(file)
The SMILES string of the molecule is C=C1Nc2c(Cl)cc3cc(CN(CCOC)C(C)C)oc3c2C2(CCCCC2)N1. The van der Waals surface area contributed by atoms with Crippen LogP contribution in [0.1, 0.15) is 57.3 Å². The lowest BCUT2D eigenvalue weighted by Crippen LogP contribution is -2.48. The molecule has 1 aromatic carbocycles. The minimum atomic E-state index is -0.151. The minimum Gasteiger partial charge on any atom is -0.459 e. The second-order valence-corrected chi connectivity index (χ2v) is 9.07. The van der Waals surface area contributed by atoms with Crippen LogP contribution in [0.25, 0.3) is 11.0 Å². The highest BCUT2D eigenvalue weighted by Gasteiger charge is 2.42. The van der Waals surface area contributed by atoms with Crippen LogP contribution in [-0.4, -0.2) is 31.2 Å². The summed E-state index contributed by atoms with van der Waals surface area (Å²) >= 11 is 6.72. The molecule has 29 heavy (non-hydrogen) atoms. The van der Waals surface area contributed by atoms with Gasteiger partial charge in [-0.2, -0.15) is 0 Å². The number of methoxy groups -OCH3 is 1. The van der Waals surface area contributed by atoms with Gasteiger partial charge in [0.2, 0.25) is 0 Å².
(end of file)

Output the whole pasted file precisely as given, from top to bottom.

The SMILES string of the molecule is C=C1Nc2c(Cl)cc3cc(CN(CCOC)C(C)C)oc3c2C2(CCCCC2)N1. The van der Waals surface area contributed by atoms with Crippen LogP contribution in [0.1, 0.15) is 57.3 Å². The lowest BCUT2D eigenvalue weighted by Crippen LogP contribution is -2.48. The molecule has 1 aromatic carbocycles. The minimum atomic E-state index is -0.151. The minimum Gasteiger partial charge on any atom is -0.459 e. The second-order valence-corrected chi connectivity index (χ2v) is 9.07. The van der Waals surface area contributed by atoms with Crippen LogP contribution in [0.25, 0.3) is 11.0 Å². The highest BCUT2D eigenvalue weighted by Gasteiger charge is 2.42. The van der Waals surface area contributed by atoms with Crippen LogP contribution in [-0.4, -0.2) is 31.2 Å². The summed E-state index contributed by atoms with van der Waals surface area (Å²) >= 11 is 6.72. The molecule has 29 heavy (non-hydrogen) atoms. The van der Waals surface area contributed by atoms with Gasteiger partial charge in [-0.2, -0.15) is 0 Å². The number of methoxy groups -OCH3 is 1. The van der Waals surface area contributed by atoms with Gasteiger partial charge in [0.2, 0.25) is 0 Å².